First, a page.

From today, the way the UAE businesses conduct their day-to-day operations and the spending habits of residents will see a major shift as the UAE moves away from tax-free nation by levying a five per cent Value-Added Tax (VAT) on goods and services.
With VAT imposed on most of goods and services, some have been exempted and zero-rated, the government is projected to collect Dh12 billion in 2018 from the new tax and Dh20 billion a year later as more and more companies come into the tax fray.
Industry analysts and executives believe that VAT - which is the lowest in the world - will bring transparency and give credibility to UAE corporates. While impact on consumers' spending trends will be very minimal because five per cent VAT will translate into around two per cent in terms of inflation on the consumers as some of it will be absorbed by the companies as well. Analysts believe that this sudden reaction is normal among the residents ahead of the implementation of VAT but people will get used to the new tax regime with the passage of time.
According to economists, it is estimated that inflation will increase in the range of 1.5 per cent to 2.5 per cent due to VAT as some of it will be absorbed by the corporates in the supply-chain mechanism.
"Most of the world has implemented VAT. It will bring in confidence into the UAE's system of accounting and transparency. It will improve credibility of the country and more investors are likely to come in," says GR Mehta, managing director, Kaanee American International Tobacco; and former chairman of The Institute of Chartered Accountants of India (Dubai Chapter).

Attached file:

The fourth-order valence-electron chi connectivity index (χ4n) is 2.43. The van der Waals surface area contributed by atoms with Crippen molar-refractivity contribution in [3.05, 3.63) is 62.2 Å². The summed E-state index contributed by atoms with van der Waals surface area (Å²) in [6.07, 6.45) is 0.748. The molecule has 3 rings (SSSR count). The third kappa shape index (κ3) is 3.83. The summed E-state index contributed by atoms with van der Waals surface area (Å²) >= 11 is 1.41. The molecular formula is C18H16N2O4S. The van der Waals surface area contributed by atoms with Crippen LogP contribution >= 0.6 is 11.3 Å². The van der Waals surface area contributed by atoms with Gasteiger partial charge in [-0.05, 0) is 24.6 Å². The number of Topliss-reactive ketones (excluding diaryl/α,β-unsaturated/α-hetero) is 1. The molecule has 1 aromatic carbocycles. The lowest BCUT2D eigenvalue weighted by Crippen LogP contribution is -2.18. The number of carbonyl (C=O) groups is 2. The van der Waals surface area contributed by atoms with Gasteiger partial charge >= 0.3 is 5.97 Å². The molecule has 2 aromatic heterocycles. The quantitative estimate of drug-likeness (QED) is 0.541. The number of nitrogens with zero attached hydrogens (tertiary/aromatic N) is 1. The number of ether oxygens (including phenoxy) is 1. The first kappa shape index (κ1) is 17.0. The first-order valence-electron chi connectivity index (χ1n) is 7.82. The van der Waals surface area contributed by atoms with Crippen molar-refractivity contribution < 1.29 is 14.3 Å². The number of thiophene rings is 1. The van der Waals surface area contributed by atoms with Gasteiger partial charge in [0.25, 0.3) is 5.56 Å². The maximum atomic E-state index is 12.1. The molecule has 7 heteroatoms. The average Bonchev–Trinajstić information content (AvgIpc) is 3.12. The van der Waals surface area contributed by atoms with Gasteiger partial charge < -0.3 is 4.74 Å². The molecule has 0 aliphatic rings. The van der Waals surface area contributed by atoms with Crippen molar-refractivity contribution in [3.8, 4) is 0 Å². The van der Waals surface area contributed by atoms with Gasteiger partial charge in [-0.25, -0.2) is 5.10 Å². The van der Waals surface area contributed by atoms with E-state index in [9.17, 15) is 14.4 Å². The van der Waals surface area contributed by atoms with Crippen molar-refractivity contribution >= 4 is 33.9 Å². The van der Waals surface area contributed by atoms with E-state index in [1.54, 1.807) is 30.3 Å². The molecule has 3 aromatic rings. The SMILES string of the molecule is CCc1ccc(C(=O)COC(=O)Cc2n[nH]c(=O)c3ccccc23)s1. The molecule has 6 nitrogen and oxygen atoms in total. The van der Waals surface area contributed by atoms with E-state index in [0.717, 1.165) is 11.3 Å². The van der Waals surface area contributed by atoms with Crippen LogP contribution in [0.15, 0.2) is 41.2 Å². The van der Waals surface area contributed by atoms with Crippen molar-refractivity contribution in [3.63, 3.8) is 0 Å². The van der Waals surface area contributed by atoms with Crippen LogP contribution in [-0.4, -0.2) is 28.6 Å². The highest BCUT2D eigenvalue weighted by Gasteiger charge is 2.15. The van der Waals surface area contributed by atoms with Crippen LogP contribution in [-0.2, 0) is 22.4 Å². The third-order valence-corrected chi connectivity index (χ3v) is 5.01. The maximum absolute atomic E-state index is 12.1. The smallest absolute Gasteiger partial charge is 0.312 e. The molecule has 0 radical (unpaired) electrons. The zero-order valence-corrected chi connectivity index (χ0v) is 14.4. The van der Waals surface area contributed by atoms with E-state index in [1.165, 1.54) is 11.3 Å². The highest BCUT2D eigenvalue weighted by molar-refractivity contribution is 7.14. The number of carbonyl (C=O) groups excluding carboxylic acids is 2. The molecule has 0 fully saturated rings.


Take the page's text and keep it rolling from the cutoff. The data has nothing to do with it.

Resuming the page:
With around 350,000 companies projected to register for the Tax Registration Number, the UAE's Federal Tax Authority has set Dh375,000 as the threshold to register for TRN. Following the registration deadline of December 4, 2017 for registration, the Federal Tax Authority has been issuing provisional TRN to the companies.
Since five per cent VAT is among the lowest rates in the world, some of the countries have imposed the tax as high as 25 per cent in Denmark, 20 per cent in Morocco and 18 per cent in Tunisia.
Earlier, the UAE levied 50 per cent excise tax on purchase of carbonated and energy drinks and 100 per cent on tobacco products from October 1, 2017.
These levies will reduce the government's dependence on petrodollars and diversify its resources to invest in further develop infrastructure such as public parks, hospitals, roads and transport etc.
Naveen Sharma, chairman, ICAI (Dubai Chapter), believes that VAT will bring in confidence of the outside world into the UAE's system of accounting and transparency.
"If we are using Dubai roads, public parks and infrastructure, I don't think paying 2 or 2.5 per cent more as inflation is bad as we enjoy the best quality lifestyle that we have now," he said, adding that Dh12 billion is a lot which the government will collect from VAT and pump it into the development of infrastructure. This will double the rate of economic growth that has been seen in the past, Sharma said.
According to a report by the Institute of Chartered Accountants in England and Wales (ICAEW) and Oxford Economics, the UAE will record an accelerated growth in 2018 to 3.6 per cent from 1.7 per cent in 2017. The momentum will continue with GDP growing at 3.6 per cent in 2019.
In order to make it easier for the companies to obtain their TRN, the Federal Tax Authority recently announced provisional tax registration numbers to companies and individuals meeting the threshold.